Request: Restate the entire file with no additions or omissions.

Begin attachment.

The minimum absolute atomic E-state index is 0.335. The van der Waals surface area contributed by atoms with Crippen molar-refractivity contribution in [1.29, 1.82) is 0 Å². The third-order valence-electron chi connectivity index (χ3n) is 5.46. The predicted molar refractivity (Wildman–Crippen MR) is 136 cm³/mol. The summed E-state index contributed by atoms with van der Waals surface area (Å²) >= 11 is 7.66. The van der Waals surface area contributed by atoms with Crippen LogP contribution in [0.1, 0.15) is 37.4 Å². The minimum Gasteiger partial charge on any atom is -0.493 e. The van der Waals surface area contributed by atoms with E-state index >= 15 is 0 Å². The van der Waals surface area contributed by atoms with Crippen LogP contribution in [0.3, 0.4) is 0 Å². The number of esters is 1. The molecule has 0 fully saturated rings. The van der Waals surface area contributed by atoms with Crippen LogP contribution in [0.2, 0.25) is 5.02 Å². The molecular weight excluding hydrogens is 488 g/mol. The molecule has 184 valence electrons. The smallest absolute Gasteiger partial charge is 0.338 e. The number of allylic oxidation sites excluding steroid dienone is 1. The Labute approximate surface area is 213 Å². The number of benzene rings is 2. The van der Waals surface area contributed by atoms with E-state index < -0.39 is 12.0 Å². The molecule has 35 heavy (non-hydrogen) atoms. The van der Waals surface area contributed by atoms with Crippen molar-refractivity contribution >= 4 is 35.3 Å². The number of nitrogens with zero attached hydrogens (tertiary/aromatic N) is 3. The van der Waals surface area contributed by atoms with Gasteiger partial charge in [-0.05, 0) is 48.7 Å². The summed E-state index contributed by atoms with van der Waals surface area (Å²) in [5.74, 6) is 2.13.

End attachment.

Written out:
The minimum absolute atomic E-state index is 0.335. The van der Waals surface area contributed by atoms with Crippen molar-refractivity contribution in [1.29, 1.82) is 0 Å². The third-order valence-electron chi connectivity index (χ3n) is 5.46. The predicted molar refractivity (Wildman–Crippen MR) is 136 cm³/mol. The summed E-state index contributed by atoms with van der Waals surface area (Å²) >= 11 is 7.66. The van der Waals surface area contributed by atoms with Crippen LogP contribution in [0.1, 0.15) is 37.4 Å². The minimum Gasteiger partial charge on any atom is -0.493 e. The van der Waals surface area contributed by atoms with E-state index >= 15 is 0 Å². The van der Waals surface area contributed by atoms with Crippen LogP contribution in [0.3, 0.4) is 0 Å². The number of esters is 1. The molecule has 0 fully saturated rings. The van der Waals surface area contributed by atoms with Crippen LogP contribution in [0.2, 0.25) is 5.02 Å². The molecular weight excluding hydrogens is 488 g/mol. The molecule has 184 valence electrons. The smallest absolute Gasteiger partial charge is 0.338 e. The number of allylic oxidation sites excluding steroid dienone is 1. The Labute approximate surface area is 213 Å². The number of benzene rings is 2. The van der Waals surface area contributed by atoms with E-state index < -0.39 is 12.0 Å². The molecule has 35 heavy (non-hydrogen) atoms. The van der Waals surface area contributed by atoms with Crippen molar-refractivity contribution >= 4 is 35.3 Å². The number of nitrogens with zero attached hydrogens (tertiary/aromatic N) is 3. The van der Waals surface area contributed by atoms with Gasteiger partial charge in [-0.05, 0) is 48.7 Å². The summed E-state index contributed by atoms with van der Waals surface area (Å²) in [5.74, 6) is 2.13.